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Fowler reads

The regular or ‘weak’ form thrived has won the centuries-old battle between irregular or ‘strong’ throve as past tense and thriven as past participle.

Is this usage of between grammatically correct?

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1 Answer 1

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Yes, it's grammatical. No, it's not semantically correct. The battle was between the weak form and the strong forms, while the sentence states the battle was between the two strong forms. You could use against, as you suggest, or reword the entire sentence.

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  • Could it not be semantically correct, if the intention was to say that a third party was the beneficiary of the battle? I'm imagining that for centuries there was debate between "throve" and "thriven", neither of them establishing themselves, thus making it possible for "thrived"(which had not been involved in that debate) to nip in and take root later.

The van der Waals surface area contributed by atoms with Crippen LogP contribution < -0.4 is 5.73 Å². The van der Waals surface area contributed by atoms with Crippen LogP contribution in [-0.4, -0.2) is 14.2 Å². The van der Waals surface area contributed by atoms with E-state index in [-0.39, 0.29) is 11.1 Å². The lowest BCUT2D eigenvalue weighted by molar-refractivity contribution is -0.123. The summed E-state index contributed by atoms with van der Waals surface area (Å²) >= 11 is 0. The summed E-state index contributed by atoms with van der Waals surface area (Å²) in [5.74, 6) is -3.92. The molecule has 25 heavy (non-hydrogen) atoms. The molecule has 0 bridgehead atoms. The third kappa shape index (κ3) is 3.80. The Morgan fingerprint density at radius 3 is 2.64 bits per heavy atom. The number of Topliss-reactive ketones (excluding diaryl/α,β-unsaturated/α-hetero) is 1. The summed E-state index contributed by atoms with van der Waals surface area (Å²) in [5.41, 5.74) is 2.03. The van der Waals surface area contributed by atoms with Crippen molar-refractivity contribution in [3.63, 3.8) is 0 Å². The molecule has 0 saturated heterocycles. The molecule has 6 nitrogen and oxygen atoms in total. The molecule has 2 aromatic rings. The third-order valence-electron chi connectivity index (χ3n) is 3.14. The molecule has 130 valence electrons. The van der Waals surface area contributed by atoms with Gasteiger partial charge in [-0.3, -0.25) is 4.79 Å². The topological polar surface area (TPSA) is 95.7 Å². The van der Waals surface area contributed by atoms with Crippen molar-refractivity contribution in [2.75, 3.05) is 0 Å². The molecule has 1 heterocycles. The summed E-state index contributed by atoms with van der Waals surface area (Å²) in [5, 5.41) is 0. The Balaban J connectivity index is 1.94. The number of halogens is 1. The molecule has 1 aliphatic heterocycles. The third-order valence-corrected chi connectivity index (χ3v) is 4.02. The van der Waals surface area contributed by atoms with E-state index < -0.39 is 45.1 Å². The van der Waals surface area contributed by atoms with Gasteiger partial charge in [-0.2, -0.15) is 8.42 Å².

– Rupe
    Commented Sep 21, 2021 at 11:49
  • @Rupe That is not what the sentence says: " the centuries-old battle between irregular or ‘strong’ throve as past tense and thriven as past participle." Thrived is not one of the contenders. Commented Sep 22, 2021 at 5:16
  • That's what I mean by a "third party". I'm saying that one can claim that the party that emerged victorious at the end of a battle wasn't one of the parties directly involved in the battle. I appreciate that it's a non-standard, idiomatic way of saying things. My last sentence above was an attempt to explain in detail; I think it makes it clear that I understand who the "battle" was between ("which had not been involved...").
    – Rupe
    Commented Sep 22, 2021 at 11:42

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